High-profile businessmen have a poor track record in the US unfortunately–remember Ross Perot's run for president?! Thank goodness Donald Trump dropped out before the race even began…Bill Gates might get my vote, but how about a high-level cabinet position instead?

  8. Parser
    August 17, 2011

    @Hawk, I think Bill Gates may run for president and nudge Microsoft to buy Nokia. There is really nothing exclusive about these two. 

  9. Kunmi
    August 17, 2011

    The life time mission of Bill Gate may be what he has done in the Microsoft world. He does not need to put his neck into what can easily choke him up. Money is not everything but the level of dissatisfaction in this country is just a killer. If Microsoft choose to merge with Nokia….I will say “go for it” but not for the WHITE house.

  10. Kunmi
    August 17, 2011

    Parser, You are absolutely right. everyone is looking for candy president forgetting that life also has it good time and bad time. If a president had it nice like the experience of the early 90's, people will raise the tumb but otherwise, people will like to chew. Put the people that are criticising into the same shoe, they will be worse than an infidel. They hail the president when they are getting cool Aides and they shout 'crucify him' when they have to give out. What a misery of humanity!

  11. AnalyzeThis
    August 17, 2011

    … I was joking about Bill Gates running for president. Of COURSE that would never happen! And Barbara, you are right about the poor track record of businessmen running for president, which I guess does not bode well for Mitt Romney…

    The way things are going though, maybe the US Treasury may have to ask Bill Gates for a loan at some point? (This is also a joke… well, mostly…)

  12. SunitaT
    August 18, 2011

    The life time mission of Bill Gate may be what he has done in the Microsoft world.

    @Kummi,

      I dont think life time mission of Bill gates is what he has done in Microsoft, it is what he is doing through Melinda gates. He has inspired many billionaire to give away their wealth in charity. I think if he becomes US president he will concentrate more on Social issues and technology.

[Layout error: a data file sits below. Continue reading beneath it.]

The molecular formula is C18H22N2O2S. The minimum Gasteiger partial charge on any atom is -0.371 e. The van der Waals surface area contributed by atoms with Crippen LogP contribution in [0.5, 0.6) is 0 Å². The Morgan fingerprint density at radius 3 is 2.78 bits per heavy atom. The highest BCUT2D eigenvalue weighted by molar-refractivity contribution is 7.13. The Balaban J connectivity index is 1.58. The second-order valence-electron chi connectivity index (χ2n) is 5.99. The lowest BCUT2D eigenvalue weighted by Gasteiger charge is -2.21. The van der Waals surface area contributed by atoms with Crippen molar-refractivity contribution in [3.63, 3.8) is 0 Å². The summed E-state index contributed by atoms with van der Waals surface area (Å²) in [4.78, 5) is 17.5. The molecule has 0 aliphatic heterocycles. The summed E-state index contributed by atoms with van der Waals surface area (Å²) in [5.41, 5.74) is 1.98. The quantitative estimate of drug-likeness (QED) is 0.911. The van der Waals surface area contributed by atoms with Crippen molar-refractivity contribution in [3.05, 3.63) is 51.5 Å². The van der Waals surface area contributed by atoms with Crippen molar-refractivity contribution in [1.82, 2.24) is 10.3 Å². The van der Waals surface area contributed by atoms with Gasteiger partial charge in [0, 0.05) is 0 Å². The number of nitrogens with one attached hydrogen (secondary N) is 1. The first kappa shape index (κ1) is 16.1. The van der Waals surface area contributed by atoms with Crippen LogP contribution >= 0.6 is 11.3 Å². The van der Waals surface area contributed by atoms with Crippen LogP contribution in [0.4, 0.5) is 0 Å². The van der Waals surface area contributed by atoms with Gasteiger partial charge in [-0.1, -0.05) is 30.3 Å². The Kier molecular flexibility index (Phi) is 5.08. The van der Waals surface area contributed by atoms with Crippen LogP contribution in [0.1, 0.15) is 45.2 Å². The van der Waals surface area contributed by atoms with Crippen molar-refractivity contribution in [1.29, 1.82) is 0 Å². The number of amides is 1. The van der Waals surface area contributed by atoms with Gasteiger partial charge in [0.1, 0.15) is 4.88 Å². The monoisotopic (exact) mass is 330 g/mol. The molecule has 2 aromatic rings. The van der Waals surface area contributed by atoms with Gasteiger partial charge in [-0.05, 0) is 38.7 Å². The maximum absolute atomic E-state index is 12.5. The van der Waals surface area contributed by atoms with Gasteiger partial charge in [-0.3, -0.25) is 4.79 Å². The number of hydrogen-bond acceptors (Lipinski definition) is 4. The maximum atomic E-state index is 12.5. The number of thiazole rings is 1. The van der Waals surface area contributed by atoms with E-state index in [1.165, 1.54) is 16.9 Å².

13. Barbara Jorgensen
    August 18, 2011

    DQ–LOL (about the loan). Stranger things have happened, though…

  14. eemom
    August 18, 2011

    I know I am commenting late on this but I can't help but echo your sentiments in this story.  Our political landscape has gotten more and more embarrassing over time.  It seems that nothing gets done for the good of the country and the people.  There is political positioning and posturing for one's own good and political advancement.  How sad for the US and its economy.  It is no wonder we are in the economic state we are now.

  15. hwong
    August 19, 2011

    I read the Warrent Buffet article. I feel like that he is so altruistic to recommend to tax the riches. It's very rare that people are so considering for other poorer. I salute to him.

  16. eemom
    August 19, 2011

    The country has to generate revenue somehow.  I truly can't see how they would generate revenue without increasing some taxes.  Taxing the higher end of the economic scale makes sense, I have not heard another workable alternative.

  17. Barbara Jorgensen
    August 22, 2011

    I heard on the radio today the Fed has a Website set up to take donations toward reduction of the national debt. Maybe Buffett and Gates will just cut the government a check…however, it's not the private sector's job to get us out of debt and it reminds me of the saying: “Give a man a fish and he eats for today. Teach him to fish and he eats for the rest of his life.” Unless the government cuts costs, “donating” a billion here and there won't teach anything.

  18. Kunmi
    August 25, 2011

    @tirlapur , Thank you for enlightment with what Bill Gate is doing now in the Social World and with his motivational spirit. But for presidency, It is not that he can not handle it but the white house right now will not be a good idea. The current pressure may crash your good will. Many politians that we have today are there for the interest of few powerful hands and that is why every legislation is sitting on the possibility of being re-elected. Which means if you do not meet the goal of the big boss, you can be fired. Does that really conote that they are working for the entire country ???. I will rather suggest that Bill should just enjoy his life at this time and enjoy his money and his family. He has labored for his money and he should not because of being part of history of Unted States President venture to contest for presidency. He is know already globally and his name can never be forgotten except “Microsoft” is totally not in existence anymore.

  19. mario8a
    August 25, 2011

    What? Bill Gates for President?  I'll tell all my friends ( just kidding) is like Carlos Slim for President of Mexico?

    I guess in regards to Obama, there's no such thing as bad advertisment, regardless if is a good or bad timing for vacation, he's still on the media and everybody is talking about him…

    Regards